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This project has been sitting in a drawer for some time. I got the inspiration when I found the Vtech handset in the clearance aisle a Wal-mart for $2.97. I had the old phone from another project where I needed the receiver speaker for a DIY crystal radio, the rest was sitting around gathering dust. And that was as far as I got...until now, two years later. I can't lie...the "Trash to Treasure" contest was the big motivation to finish this project. So...here it goes.

Step 1: What You'll Need...

TOOLS

Safety glasses

Dust mask

Thick leather gloves

Pencil and Sharpie

Ruler or measuring tape

Drill and 3/32 and 5/8 drill bits (you can use a spade bit)

Rotory tool or other capable cutting implement

Heat gun

Table saw or handsaw

Center punch

Sand paper 220 and 400 grit

Some clamps (wood or C style)

Razor knife

Needle nosed pliers



Materials

Old phone

Scrap PVC schedule 40 pipe (at least 2 inch diameter)

Epoxy

Super glue

Retractable USB cord

3.5 to 4 foot USB to whatever your phone takes to charge (mine is micro USB)

Zip ties

Scrap wood

Weatherstripping 1/2 inch by 3/4 inch

Plastic paint (I use Krylon Fusion)

Special Materials (SEE NEXT STEP)

Optional

Spray paint handle

Step 2: Special Materials

There are some special materials for this project.

You can use regular rubber grommets, but I used some bumpers and snap bushings from Ace Hardware. See pictures 1 thru 1.4.

The handset is a commercial model by Vtech ( Link to source)...but...I found an Instructable by mouse.reeve that instructs you how to adapt the handset for use with a cellphone ( Link to instructable ).

If you use the Vtech...you will need the extension 3.5mm to 3.5mm (pictured) for headsets...not headphones.

Step 3: Prepping the Phone

Remove the handset. Open the case (two screws on the bottom in mine). Remove the dialing button pad and set aside...you won't be using this. You do not have to cut away the face like I did. At first I was going another way.

Step 4: Create a Stunt Phone

You need to mark and cut a block of wood to the same length as your phone to shape the PVC cradle around. The width should be your phone width plus 3/4 inch to leave room for the weatherstripping foam. the height should be 3/4 inch or more...but the closer to 3/4 inch the better.

Step 5: Roughcut Your PVC Pipe

Roughly measure your PVC pipe to your phones length. After donning your safety glasses and dust mask, cut it (I used a rotary cutting tool), then split it longways.

Step 6: Heat and Open the PVC

Using your leather gloves and dust mask, carefully move the heat gun back and forth across the back of the PVC. The nozzle of the heat gun should be about two inches from the surface of the PVC. Try the low setting first. If that isn't hot enough, turn the heat gun to high. Be careful not to burn the PVC. Keep the gun nozzle moving. After 10 seconds of heating, try to open up the cut you made. Continue until the PVC is pretty much open.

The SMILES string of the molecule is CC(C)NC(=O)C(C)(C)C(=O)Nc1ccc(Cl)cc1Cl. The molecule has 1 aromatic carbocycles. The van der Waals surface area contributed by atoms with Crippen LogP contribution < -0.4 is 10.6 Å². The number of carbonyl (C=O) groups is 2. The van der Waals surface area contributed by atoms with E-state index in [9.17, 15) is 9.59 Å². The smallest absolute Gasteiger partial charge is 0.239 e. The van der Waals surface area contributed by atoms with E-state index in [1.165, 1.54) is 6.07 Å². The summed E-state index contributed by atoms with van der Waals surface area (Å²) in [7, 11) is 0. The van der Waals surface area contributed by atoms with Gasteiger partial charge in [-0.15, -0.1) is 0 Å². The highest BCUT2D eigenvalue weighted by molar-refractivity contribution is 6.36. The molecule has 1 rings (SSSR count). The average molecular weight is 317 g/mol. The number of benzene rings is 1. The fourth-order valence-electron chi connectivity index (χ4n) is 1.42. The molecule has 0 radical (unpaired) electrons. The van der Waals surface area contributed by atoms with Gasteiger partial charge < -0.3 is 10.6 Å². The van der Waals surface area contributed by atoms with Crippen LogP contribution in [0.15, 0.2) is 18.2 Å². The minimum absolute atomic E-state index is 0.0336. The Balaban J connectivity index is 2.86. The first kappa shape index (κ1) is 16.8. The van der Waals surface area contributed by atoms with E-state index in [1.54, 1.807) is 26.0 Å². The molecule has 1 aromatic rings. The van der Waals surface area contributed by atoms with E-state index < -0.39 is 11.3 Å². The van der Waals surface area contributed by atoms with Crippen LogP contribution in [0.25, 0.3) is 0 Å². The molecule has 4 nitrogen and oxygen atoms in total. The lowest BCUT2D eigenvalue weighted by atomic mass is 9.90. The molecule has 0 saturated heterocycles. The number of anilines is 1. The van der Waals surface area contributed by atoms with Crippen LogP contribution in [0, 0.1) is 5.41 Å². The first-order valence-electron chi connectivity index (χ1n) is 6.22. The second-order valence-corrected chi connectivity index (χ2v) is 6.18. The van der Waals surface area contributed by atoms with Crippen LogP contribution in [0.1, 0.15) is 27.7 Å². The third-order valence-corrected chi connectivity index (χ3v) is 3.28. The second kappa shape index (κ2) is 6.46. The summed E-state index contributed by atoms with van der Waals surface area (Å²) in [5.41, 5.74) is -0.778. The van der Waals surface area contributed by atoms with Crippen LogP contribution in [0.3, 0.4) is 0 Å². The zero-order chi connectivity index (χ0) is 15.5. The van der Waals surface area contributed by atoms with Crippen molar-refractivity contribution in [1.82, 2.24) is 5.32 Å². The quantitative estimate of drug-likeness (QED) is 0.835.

Step 7: Flattening the Back of the PVC

Heat your PVC and press it between two blocks of wood and allow it to cool. Continue until the center is completely flat as wide as your stunt phone. You may need to clamp it and leave it for awhile to achieve this.

Step 8: Shaping the PVC Cradle

Send in the stunt phone...time to cut everything down to size. I used a rotary tool to cut here, but the right kind of handsaw will work.

Using the stunt phone as a template, mark the length cuts on the flattened PVC and make those cuts (these cuts are at the top and bottom of the "phone" ).

Now clamp the stunt phone into place on the PVC and another scrap board the same width as the stunt phone. Measure 3/4 inches from each side of the stunt phone, mark it and cut it off, leaving 3/4 inch wings on each side.

Heat the PVC at the base of those wings (right next to the wood) with the heat gun...then press the sides onto third scrap piece of wood to create a 90 degree angle. Hold until it cools and stabilizes, then repeat on the other side.

Trim any wing material that extends beyond the top of the stunt phone.

Release the clamps and check your work on your phone.

This was by far the hardest part of the project.

Step 9: Sand the Cellphone Cradle

Sand and smooth the flats, corners and edges with some 220 and 400 grit sandpaper. Don't forget your dust mask.

Step 10: ***SHORTCUT***

Don't want to fabricate a cellphone cradle? I'm pretty sure one of these will work as well. Universal cellphone vent mount holder

Step 11: Drill Wire Holes Through Old Phone Case.

Measure and drill the holes for the grommets. Each image in this section is captioned with instructions.

Step 12: Check the Fit, Then Position, Glue and Paint

Check the fit and positioning, then mix the epoxy and glue the cradle into place. When the epoxy sets (30 minutes if you use the Loctite) check the hold and then scuff with 400 grit sandpaper, clean with a little mineral spirits and let dry. Then paint with plastic paint in the color of your choice. I'm a traditionalist, so I chose glossy black. Set aside to cure.